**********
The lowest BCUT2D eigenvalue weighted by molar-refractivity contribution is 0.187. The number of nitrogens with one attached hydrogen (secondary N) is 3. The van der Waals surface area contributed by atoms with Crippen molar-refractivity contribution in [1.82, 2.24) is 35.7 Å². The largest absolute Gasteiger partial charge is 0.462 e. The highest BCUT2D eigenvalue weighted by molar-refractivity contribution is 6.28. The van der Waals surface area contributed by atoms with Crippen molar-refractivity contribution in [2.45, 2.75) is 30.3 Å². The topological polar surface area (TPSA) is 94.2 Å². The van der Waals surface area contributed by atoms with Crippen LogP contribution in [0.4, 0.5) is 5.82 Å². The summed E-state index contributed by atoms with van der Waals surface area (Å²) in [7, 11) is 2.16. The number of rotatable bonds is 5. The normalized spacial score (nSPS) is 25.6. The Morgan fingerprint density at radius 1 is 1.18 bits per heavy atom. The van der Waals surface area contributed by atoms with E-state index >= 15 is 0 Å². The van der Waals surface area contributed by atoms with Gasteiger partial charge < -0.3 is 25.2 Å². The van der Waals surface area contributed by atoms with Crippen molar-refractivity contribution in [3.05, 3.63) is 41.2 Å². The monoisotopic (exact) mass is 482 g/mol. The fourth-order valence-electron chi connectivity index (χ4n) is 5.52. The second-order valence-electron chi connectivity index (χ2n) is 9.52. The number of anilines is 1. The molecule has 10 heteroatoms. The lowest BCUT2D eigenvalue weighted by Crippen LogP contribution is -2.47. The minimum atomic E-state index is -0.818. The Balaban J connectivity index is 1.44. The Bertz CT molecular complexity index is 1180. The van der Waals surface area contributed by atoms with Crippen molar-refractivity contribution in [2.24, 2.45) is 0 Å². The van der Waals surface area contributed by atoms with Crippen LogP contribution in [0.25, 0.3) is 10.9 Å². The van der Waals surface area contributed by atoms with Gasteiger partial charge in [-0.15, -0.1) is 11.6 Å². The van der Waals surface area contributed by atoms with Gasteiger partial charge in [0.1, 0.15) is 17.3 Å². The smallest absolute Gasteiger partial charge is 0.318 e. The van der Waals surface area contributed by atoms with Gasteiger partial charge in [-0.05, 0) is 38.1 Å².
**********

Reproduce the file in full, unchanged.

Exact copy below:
The lowest BCUT2D eigenvalue weighted by molar-refractivity contribution is 0.187. The number of nitrogens with one attached hydrogen (secondary N) is 3. The van der Waals surface area contributed by atoms with Crippen molar-refractivity contribution in [1.82, 2.24) is 35.7 Å². The largest absolute Gasteiger partial charge is 0.462 e. The highest BCUT2D eigenvalue weighted by molar-refractivity contribution is 6.28. The van der Waals surface area contributed by atoms with Crippen molar-refractivity contribution in [2.45, 2.75) is 30.3 Å². The topological polar surface area (TPSA) is 94.2 Å². The van der Waals surface area contributed by atoms with Crippen LogP contribution in [0.4, 0.5) is 5.82 Å². The summed E-state index contributed by atoms with van der Waals surface area (Å²) in [7, 11) is 2.16. The number of rotatable bonds is 5. The normalized spacial score (nSPS) is 25.6. The Morgan fingerprint density at radius 1 is 1.18 bits per heavy atom. The van der Waals surface area contributed by atoms with E-state index >= 15 is 0 Å². The van der Waals surface area contributed by atoms with Gasteiger partial charge < -0.3 is 25.2 Å². The van der Waals surface area contributed by atoms with Crippen molar-refractivity contribution in [3.05, 3.63) is 41.2 Å². The monoisotopic (exact) mass is 482 g/mol. The fourth-order valence-electron chi connectivity index (χ4n) is 5.52. The second-order valence-electron chi connectivity index (χ2n) is 9.52. The number of anilines is 1. The molecule has 10 heteroatoms. The lowest BCUT2D eigenvalue weighted by Crippen LogP contribution is -2.47. The minimum atomic E-state index is -0.818. The Balaban J connectivity index is 1.44. The Bertz CT molecular complexity index is 1180. The van der Waals surface area contributed by atoms with Crippen molar-refractivity contribution in [2.24, 2.45) is 0 Å². The van der Waals surface area contributed by atoms with Crippen LogP contribution in [0.25, 0.3) is 10.9 Å². The van der Waals surface area contributed by atoms with Gasteiger partial charge in [-0.15, -0.1) is 11.6 Å². The van der Waals surface area contributed by atoms with Gasteiger partial charge in [0.1, 0.15) is 17.3 Å². The smallest absolute Gasteiger partial charge is 0.318 e. The van der Waals surface area contributed by atoms with Gasteiger partial charge in [-0.05, 0) is 38.1 Å².